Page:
Rather that focus on object like the space shuttle, or a tractor on the moon, or a watch on the heath, consider the problem of a stone hammer, or even something as “high tech” as a screwdriver.

A stone becomes a designed object, a hammer, in the instant that it is used to strike an other object. It is detectable as such only in the event that it is used in such a way as to leave some physical trace of its being used. Dembski could not employ the EF to differentiate a hammer from a battered rock from a stream bed.

The screwdriver exposes Dembski’s scheme to the specification error. Make a list of all the a screwdriver’s uses. My partial list begins with twisting screws, but goes on, and on, from a simple lever, to a punch (including several cases I know where a screwdriver was used as a deadly weapon), to part of an electrical continuity checker. The screwdriver is a fine example of an object with many ‘evolved’ functions.

The screwdriver example came to me not long after the final drafts for Why Intelligent Design Fails were submitted. I am planning an extended piece on this that I call, “Dembski: Hammered and Screwed.”

Comment #2806

Posted by Johnnie C. on May 25, 2004 10:55 AM (e)

I am planning an extended piece on this that I call, “Dembski: Hammered and Screwed.”

Sound great. I can’t wait to read that!

I do recall that Jerry Don “I am willing to testify about ID in court” Bauer asserted at some point that there were some designed objects which were “too simple” to be detected by Dembski’s filter. Does Dembski include such caveats in any of his comments?

Comment #2810

Posted by RBH on May 25, 2004 11:22 AM (e)

Gary,

Sorry to have anticipated you, but every time I read that claim my teeth start to grind, and I had to get it out of my system.

RBH

Comment #2811

Posted by Mark Perakh on May 25, 2004 11:41 AM (e)

Richard, I’d not comment on those parts of your post dealing with archaeology but only on some of your points regarding Dembski’s notorious explanatory filter. You (as many others both among Dembski’s defenders and his detractors) seem to buy his thesis about how the first and the second nodes of his filter are supposed to be used. Indeed, you accept that in the first node we determine the event’s probability and, if it is found to be large, we attribute the event to regularity (necessity, law). This is impossible. To determine that the event’s probability is large, we have to first determine that it is due to necessity (law, regularity), not the other way around. Dembski’s prescription (which you seem to accept) requires to “read off the event” its probability which is impossible. Likewise, in the second node Dembski’s prescription requires reading probability “off the event” (contrary to your rendition, the estimation of probability assuming the chance origin of the event is employed by Dembski not in the second but only in the third mode). The realistic procedure can only be in reverse order compared with Dembski’s senseless prescription. Therefore any discussion of the filter as a triad-like procedure makes no sense since the first and the sedond nodes are fictional. The third node is the only part of the filter that can be discussed on its own merits rather than rejected out of hand (but it is where the senselessness of his specification criterion and with it of his entire scheme is revealed).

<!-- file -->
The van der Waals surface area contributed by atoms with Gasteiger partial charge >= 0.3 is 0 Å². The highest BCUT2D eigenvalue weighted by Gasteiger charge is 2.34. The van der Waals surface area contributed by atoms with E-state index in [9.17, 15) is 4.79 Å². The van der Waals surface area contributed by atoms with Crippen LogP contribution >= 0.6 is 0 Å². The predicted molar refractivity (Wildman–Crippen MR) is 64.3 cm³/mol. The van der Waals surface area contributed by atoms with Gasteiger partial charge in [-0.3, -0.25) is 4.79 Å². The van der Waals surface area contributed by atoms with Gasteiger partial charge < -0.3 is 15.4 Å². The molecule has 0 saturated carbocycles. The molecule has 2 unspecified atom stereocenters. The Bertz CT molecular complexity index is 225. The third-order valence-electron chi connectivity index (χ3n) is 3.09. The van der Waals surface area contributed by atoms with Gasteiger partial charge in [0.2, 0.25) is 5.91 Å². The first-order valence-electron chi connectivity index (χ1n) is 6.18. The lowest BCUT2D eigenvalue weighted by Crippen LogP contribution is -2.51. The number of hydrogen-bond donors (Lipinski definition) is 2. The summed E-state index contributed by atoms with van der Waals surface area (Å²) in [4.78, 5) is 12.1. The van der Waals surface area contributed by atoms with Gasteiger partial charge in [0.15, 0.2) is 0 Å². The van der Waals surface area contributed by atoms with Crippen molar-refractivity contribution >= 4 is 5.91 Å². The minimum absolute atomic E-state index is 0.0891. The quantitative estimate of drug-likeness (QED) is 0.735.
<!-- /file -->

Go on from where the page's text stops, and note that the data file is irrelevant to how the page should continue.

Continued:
Comment #2814

Posted by RBH on May 25, 2004 1:25 PM (e)

Mark,

Thanks for your remarks. I must say that I myself don’t “accept” Dembski’s procedure. I don’t buy his thesis at all.

I was attempting to summarize what he and his followers, like those at the referenced URL, say it’s supposed to be, and hence what he and they claim archaeology’s research program supposedly does (in its sadly benighted pretheoretic way, of course!).

I do have your book on my shelf and I read it! :)

RBH

Comment #2877

Posted by Dene Bebbington on May 26, 2004 2:03 AM (e)

If Dembski thinks that specification is never a problem then it would have been easy for him to show how the specification of the flagellum meets his formal criteria. That he didn’t makes me think he can’t.

Comment #2884

Posted by Paul King on May 26, 2004 5:00 AM (e)

Specification isn’t a problem for any functional system - just describe the function. However, I think that there’s another reason why Dembski didn’t go into detail on the specification of the flagellum.